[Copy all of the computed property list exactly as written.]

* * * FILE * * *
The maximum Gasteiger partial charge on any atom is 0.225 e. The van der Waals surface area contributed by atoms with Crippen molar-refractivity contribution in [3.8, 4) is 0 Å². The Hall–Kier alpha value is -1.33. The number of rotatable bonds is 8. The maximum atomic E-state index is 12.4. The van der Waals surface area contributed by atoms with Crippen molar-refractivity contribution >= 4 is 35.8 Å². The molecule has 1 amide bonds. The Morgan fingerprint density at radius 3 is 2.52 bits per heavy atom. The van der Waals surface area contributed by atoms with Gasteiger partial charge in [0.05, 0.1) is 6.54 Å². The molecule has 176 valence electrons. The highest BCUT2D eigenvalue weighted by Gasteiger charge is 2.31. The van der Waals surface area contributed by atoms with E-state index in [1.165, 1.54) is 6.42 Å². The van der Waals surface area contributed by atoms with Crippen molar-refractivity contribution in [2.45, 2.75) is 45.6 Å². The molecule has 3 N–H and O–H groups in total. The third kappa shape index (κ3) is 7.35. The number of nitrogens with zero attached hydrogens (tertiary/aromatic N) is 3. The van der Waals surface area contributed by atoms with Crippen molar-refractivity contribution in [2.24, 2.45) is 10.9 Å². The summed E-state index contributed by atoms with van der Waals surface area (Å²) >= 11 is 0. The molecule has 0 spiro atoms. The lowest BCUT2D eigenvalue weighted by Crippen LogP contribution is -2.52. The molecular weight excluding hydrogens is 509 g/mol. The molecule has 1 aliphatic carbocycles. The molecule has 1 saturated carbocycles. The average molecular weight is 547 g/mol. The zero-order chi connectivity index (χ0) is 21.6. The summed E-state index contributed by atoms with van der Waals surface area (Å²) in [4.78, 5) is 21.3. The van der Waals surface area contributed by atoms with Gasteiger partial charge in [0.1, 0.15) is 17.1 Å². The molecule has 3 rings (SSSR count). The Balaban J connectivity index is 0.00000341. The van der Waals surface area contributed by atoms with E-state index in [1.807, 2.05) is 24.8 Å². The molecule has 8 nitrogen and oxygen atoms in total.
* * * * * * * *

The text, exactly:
The maximum Gasteiger partial charge on any atom is 0.225 e. The van der Waals surface area contributed by atoms with Crippen molar-refractivity contribution in [3.8, 4) is 0 Å². The Hall–Kier alpha value is -1.33. The number of rotatable bonds is 8. The maximum atomic E-state index is 12.4. The van der Waals surface area contributed by atoms with Crippen molar-refractivity contribution >= 4 is 35.8 Å². The molecule has 1 amide bonds. The Morgan fingerprint density at radius 3 is 2.52 bits per heavy atom. The van der Waals surface area contributed by atoms with Gasteiger partial charge in [0.05, 0.1) is 6.54 Å². The molecule has 176 valence electrons. The highest BCUT2D eigenvalue weighted by Gasteiger charge is 2.31. The van der Waals surface area contributed by atoms with E-state index in [1.165, 1.54) is 6.42 Å². The van der Waals surface area contributed by atoms with Crippen molar-refractivity contribution in [2.45, 2.75) is 45.6 Å². The molecule has 3 N–H and O–H groups in total. The third kappa shape index (κ3) is 7.35. The number of nitrogens with zero attached hydrogens (tertiary/aromatic N) is 3. The van der Waals surface area contributed by atoms with Crippen molar-refractivity contribution in [2.24, 2.45) is 10.9 Å². The summed E-state index contributed by atoms with van der Waals surface area (Å²) >= 11 is 0. The molecule has 0 spiro atoms. The lowest BCUT2D eigenvalue weighted by Crippen LogP contribution is -2.52. The molecular weight excluding hydrogens is 509 g/mol. The molecule has 1 aliphatic carbocycles. The molecule has 1 saturated carbocycles. The average molecular weight is 547 g/mol. The zero-order chi connectivity index (χ0) is 21.6. The summed E-state index contributed by atoms with van der Waals surface area (Å²) in [4.78, 5) is 21.3. The van der Waals surface area contributed by atoms with Gasteiger partial charge in [0.1, 0.15) is 17.1 Å². The molecule has 3 rings (SSSR count). The Balaban J connectivity index is 0.00000341. The van der Waals surface area contributed by atoms with E-state index in [1.807, 2.05) is 24.8 Å². The molecule has 8 nitrogen and oxygen atoms in total.